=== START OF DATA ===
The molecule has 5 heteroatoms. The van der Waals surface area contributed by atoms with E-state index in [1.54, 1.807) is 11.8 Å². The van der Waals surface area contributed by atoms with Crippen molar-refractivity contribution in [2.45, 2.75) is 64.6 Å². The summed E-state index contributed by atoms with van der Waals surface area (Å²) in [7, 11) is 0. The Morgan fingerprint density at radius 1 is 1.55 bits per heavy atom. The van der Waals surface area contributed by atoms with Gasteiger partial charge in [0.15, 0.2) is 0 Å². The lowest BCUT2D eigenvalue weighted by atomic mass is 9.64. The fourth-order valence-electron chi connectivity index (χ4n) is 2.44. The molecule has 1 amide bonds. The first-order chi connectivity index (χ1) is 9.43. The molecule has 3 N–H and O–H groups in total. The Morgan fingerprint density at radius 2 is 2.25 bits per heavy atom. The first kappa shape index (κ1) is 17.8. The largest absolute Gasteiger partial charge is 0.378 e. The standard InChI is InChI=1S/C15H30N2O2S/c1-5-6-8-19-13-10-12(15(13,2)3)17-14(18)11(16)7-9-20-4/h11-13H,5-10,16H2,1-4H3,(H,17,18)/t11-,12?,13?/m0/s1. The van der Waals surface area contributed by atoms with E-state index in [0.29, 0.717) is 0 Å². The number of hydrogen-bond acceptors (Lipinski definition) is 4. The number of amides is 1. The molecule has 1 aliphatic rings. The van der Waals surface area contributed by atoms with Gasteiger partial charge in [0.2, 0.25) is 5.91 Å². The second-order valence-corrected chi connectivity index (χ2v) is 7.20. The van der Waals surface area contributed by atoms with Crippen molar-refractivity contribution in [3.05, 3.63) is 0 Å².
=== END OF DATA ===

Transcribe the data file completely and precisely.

The molecule has 5 heteroatoms. The van der Waals surface area contributed by atoms with E-state index in [1.54, 1.807) is 11.8 Å². The van der Waals surface area contributed by atoms with Crippen molar-refractivity contribution in [2.45, 2.75) is 64.6 Å². The summed E-state index contributed by atoms with van der Waals surface area (Å²) in [7, 11) is 0. The Morgan fingerprint density at radius 1 is 1.55 bits per heavy atom. The van der Waals surface area contributed by atoms with Gasteiger partial charge in [0.15, 0.2) is 0 Å². The lowest BCUT2D eigenvalue weighted by atomic mass is 9.64. The fourth-order valence-electron chi connectivity index (χ4n) is 2.44. The molecule has 1 amide bonds. The first-order chi connectivity index (χ1) is 9.43. The molecule has 3 N–H and O–H groups in total. The Morgan fingerprint density at radius 2 is 2.25 bits per heavy atom. The first kappa shape index (κ1) is 17.8. The largest absolute Gasteiger partial charge is 0.378 e. The standard InChI is InChI=1S/C15H30N2O2S/c1-5-6-8-19-13-10-12(15(13,2)3)17-14(18)11(16)7-9-20-4/h11-13H,5-10,16H2,1-4H3,(H,17,18)/t11-,12?,13?/m0/s1. The van der Waals surface area contributed by atoms with E-state index in [0.29, 0.717) is 0 Å². The number of hydrogen-bond acceptors (Lipinski definition) is 4. The number of amides is 1. The molecule has 1 aliphatic rings. The van der Waals surface area contributed by atoms with Gasteiger partial charge in [0.2, 0.25) is 5.91 Å². The second-order valence-corrected chi connectivity index (χ2v) is 7.20. The van der Waals surface area contributed by atoms with Crippen molar-refractivity contribution in [3.05, 3.63) is 0 Å².